Nevada County property tax on par despite pandemic
By the numbers
As of May 11
Number of COVID-19 cases in Nevada County: 41
Number in western county: 12
Number in eastern county: 29
Number of active cases: zero
Number of recoveries: 40
Number of deaths: 1
Learn more at http://www.theunion.com/coronavirus
Fees for late property tax payments can be waived through next year for people impacted by the COVID-19 pandemic, and Nevada County residents are eager to take advantage.
Following a state executive order last week suspending requirements to enforce late payments fees, the county has seen an increase in people applying for waivers, Treasurer-Tax Collector Tina Vernon said.
According to Vernon, because the county has not seen an uptick in payment delinquencies the increase in applications may be attributed to more people knowing about the waiver program or the state expanding eligibility to include financial hardship from the ongoing pandemic.
“We are seeing a bigger influx of penalty waivers. However, I’m not seeing any increase in delinquencies,” Vernon said. “Surprisingly, we’re right on target as far as second installments.”
The county has collected about 96% of property tax payments — $122.5 million of its $128 million tax roll — which is on par with the previous year.
Vernon said the order brought some clarity to a confusing situation, but the county is still seeking further guidance.
“We were flying blind up until this time as far as penalty waivers,” she said. “We wanted to do our part in helping the community get through this COVID-19 pandemic, but all of us were very concerned that based on the code section that we couldn’t waive the fee for financial hardship, but now we can.”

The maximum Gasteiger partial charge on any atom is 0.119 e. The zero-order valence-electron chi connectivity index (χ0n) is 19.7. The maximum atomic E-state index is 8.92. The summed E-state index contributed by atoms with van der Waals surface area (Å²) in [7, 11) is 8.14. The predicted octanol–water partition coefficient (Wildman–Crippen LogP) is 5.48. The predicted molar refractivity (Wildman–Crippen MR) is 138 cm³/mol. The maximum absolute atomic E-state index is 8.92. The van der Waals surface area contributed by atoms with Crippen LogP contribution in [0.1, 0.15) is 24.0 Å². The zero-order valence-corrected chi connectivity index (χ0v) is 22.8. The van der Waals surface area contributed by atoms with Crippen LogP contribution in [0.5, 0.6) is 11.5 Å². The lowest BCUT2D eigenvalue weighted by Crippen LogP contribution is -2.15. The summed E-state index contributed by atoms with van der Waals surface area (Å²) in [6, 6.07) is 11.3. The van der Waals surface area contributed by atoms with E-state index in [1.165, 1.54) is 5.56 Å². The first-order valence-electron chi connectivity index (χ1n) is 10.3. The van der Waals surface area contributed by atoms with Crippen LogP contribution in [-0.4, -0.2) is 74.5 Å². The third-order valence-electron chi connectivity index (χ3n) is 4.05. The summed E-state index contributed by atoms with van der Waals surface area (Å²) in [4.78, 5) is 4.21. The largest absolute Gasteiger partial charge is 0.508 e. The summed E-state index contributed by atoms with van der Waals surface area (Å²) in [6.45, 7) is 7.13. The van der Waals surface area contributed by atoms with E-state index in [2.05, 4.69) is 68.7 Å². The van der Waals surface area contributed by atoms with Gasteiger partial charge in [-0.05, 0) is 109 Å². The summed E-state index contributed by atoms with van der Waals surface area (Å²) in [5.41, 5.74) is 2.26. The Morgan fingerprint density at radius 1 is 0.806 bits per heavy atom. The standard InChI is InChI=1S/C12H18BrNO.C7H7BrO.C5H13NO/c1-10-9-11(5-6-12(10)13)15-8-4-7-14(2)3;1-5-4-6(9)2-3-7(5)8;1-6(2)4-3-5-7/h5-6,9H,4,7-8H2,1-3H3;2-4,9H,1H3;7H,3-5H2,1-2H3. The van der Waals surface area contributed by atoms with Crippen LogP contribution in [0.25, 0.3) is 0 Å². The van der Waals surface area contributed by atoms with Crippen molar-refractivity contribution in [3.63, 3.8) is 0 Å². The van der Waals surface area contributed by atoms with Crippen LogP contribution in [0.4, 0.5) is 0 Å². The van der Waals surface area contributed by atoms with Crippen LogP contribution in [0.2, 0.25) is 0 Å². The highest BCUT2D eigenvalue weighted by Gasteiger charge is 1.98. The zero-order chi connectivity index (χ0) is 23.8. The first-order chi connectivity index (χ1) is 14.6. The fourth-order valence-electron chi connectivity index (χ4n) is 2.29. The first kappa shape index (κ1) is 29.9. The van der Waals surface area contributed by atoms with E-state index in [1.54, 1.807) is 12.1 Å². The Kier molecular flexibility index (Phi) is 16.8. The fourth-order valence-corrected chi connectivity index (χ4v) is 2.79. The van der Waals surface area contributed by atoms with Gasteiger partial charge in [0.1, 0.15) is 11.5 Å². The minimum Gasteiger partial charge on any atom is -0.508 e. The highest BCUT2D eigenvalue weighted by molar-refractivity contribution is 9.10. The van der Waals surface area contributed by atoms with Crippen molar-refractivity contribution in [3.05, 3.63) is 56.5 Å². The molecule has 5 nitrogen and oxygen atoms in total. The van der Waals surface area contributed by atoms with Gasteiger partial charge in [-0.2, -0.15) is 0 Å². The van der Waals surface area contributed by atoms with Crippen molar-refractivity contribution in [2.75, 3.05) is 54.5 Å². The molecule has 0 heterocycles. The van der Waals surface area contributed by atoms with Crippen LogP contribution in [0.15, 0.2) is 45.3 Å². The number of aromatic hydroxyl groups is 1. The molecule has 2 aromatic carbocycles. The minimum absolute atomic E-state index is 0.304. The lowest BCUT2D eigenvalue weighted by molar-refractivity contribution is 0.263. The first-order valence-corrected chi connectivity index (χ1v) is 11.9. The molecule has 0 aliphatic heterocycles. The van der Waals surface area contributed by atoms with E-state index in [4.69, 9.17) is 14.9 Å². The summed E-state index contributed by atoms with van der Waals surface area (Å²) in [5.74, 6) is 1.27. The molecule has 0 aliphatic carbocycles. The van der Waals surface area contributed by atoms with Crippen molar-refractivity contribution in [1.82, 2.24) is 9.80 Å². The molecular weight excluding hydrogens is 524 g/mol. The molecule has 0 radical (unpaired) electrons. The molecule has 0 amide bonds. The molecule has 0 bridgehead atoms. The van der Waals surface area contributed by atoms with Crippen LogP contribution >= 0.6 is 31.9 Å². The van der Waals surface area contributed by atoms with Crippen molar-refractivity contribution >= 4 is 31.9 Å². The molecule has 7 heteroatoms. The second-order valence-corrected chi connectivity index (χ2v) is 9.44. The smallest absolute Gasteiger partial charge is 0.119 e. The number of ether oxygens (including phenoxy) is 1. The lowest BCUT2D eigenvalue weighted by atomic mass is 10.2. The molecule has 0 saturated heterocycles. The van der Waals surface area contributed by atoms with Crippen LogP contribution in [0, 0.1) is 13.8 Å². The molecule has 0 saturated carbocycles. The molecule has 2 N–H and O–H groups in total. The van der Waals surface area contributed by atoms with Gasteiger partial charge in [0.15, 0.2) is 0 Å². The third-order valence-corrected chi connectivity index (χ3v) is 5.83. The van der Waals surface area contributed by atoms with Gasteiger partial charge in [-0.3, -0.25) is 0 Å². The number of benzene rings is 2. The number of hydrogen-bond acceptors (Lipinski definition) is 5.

While some residents have called for payments to be suspended, Vernon said she wouldn’t advocate for that even if it were in the county’s power due to how significantly property taxes contribute to the budget.
“Unlike state and federal taxes where people pay with every paycheck, counties that rely on property taxes for most of their services don’t pre-collect,” Vernon said. “It’s imperative for our function to fund the services we provide through property taxes.”
However, despite the influx of applications, according to Vernon many are not qualifying, often for simply not following the instructions.
HOW TO APPLY
Approved applicants would be able to waive penalty fees and interest until May 6, 2021, which includes both of next year’s payment installments.
In order to qualify, applicants must occupy their residential property or operate and own a commercial property that qualifies as a small business according to Small Business Administration federal regulations. The taxes owed must also not have been delinquent prior to March 4. People have to apply before June 30 and must be able to document that they were affected physically or financially by COVID-19.
Examples of supporting documentation include physicians or medical staff notes, hospital release forms, and notification from employers of reduced business.
People must also pay any existing property tax obligations at the time they submit their waiver application.
People unable to pay before the deadline can request a payment plan after July 1, the start of the new fiscal year. After July 1 delinquent accounts are charged 1.5% interest per month plus a $15 redemption fee.
Vernon said county staff is available by phone to help anyone through the process: 530-265-1285.
“We’re trying to work with the public and be as flexible as possible within the letter of the law and do the right thing for those who are suffering,” Vernon said.
To contact Staff Writer John Orona, email email@example.com or call 530-477-4229.
Anyone still wondering how far the market shift has moved from that white-hot seller’s market of 2020-2021 should talk to prospective buyers, especially those who began their home search about six months ago.
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